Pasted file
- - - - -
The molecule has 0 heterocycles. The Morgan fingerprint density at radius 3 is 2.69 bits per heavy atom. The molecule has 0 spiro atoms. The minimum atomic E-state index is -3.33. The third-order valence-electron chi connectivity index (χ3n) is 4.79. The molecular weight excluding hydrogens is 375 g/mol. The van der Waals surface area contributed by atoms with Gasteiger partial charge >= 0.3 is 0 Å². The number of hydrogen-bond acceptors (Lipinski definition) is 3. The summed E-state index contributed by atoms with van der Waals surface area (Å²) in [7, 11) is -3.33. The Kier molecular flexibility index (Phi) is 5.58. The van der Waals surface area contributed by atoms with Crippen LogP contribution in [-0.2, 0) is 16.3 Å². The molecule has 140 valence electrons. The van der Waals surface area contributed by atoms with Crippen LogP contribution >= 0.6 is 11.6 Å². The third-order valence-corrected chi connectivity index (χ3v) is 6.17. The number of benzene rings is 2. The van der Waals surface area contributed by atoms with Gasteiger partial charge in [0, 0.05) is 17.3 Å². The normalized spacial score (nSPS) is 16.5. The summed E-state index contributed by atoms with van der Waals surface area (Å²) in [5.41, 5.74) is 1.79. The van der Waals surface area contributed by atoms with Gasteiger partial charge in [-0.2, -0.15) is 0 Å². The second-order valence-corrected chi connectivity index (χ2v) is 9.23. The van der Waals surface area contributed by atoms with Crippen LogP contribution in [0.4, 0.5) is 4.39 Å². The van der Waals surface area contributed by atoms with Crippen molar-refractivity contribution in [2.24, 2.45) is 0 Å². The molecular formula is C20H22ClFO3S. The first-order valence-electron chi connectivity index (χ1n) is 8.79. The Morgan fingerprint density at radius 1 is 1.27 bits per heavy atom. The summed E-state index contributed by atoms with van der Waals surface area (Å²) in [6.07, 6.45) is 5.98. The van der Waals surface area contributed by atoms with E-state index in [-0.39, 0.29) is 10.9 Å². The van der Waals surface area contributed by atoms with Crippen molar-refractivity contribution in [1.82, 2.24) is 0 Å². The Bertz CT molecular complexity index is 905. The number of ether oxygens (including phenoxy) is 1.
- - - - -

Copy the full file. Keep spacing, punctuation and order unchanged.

The molecule has 0 heterocycles. The Morgan fingerprint density at radius 3 is 2.69 bits per heavy atom. The molecule has 0 spiro atoms. The minimum atomic E-state index is -3.33. The third-order valence-electron chi connectivity index (χ3n) is 4.79. The molecular weight excluding hydrogens is 375 g/mol. The van der Waals surface area contributed by atoms with Gasteiger partial charge >= 0.3 is 0 Å². The number of hydrogen-bond acceptors (Lipinski definition) is 3. The summed E-state index contributed by atoms with van der Waals surface area (Å²) in [7, 11) is -3.33. The Kier molecular flexibility index (Phi) is 5.58. The van der Waals surface area contributed by atoms with Crippen LogP contribution in [-0.2, 0) is 16.3 Å². The molecule has 140 valence electrons. The van der Waals surface area contributed by atoms with Crippen LogP contribution >= 0.6 is 11.6 Å². The third-order valence-corrected chi connectivity index (χ3v) is 6.17. The number of benzene rings is 2. The van der Waals surface area contributed by atoms with Gasteiger partial charge in [0, 0.05) is 17.3 Å². The normalized spacial score (nSPS) is 16.5. The summed E-state index contributed by atoms with van der Waals surface area (Å²) in [5.41, 5.74) is 1.79. The van der Waals surface area contributed by atoms with Gasteiger partial charge in [-0.2, -0.15) is 0 Å². The second-order valence-corrected chi connectivity index (χ2v) is 9.23. The van der Waals surface area contributed by atoms with Crippen LogP contribution in [0.4, 0.5) is 4.39 Å². The van der Waals surface area contributed by atoms with Crippen molar-refractivity contribution in [2.24, 2.45) is 0 Å². The molecular formula is C20H22ClFO3S. The first-order valence-electron chi connectivity index (χ1n) is 8.79. The Morgan fingerprint density at radius 1 is 1.27 bits per heavy atom. The summed E-state index contributed by atoms with van der Waals surface area (Å²) in [6.07, 6.45) is 5.98. The van der Waals surface area contributed by atoms with E-state index in [-0.39, 0.29) is 10.9 Å². The van der Waals surface area contributed by atoms with Crippen molar-refractivity contribution in [1.82, 2.24) is 0 Å². The Bertz CT molecular complexity index is 905. The number of ether oxygens (including phenoxy) is 1.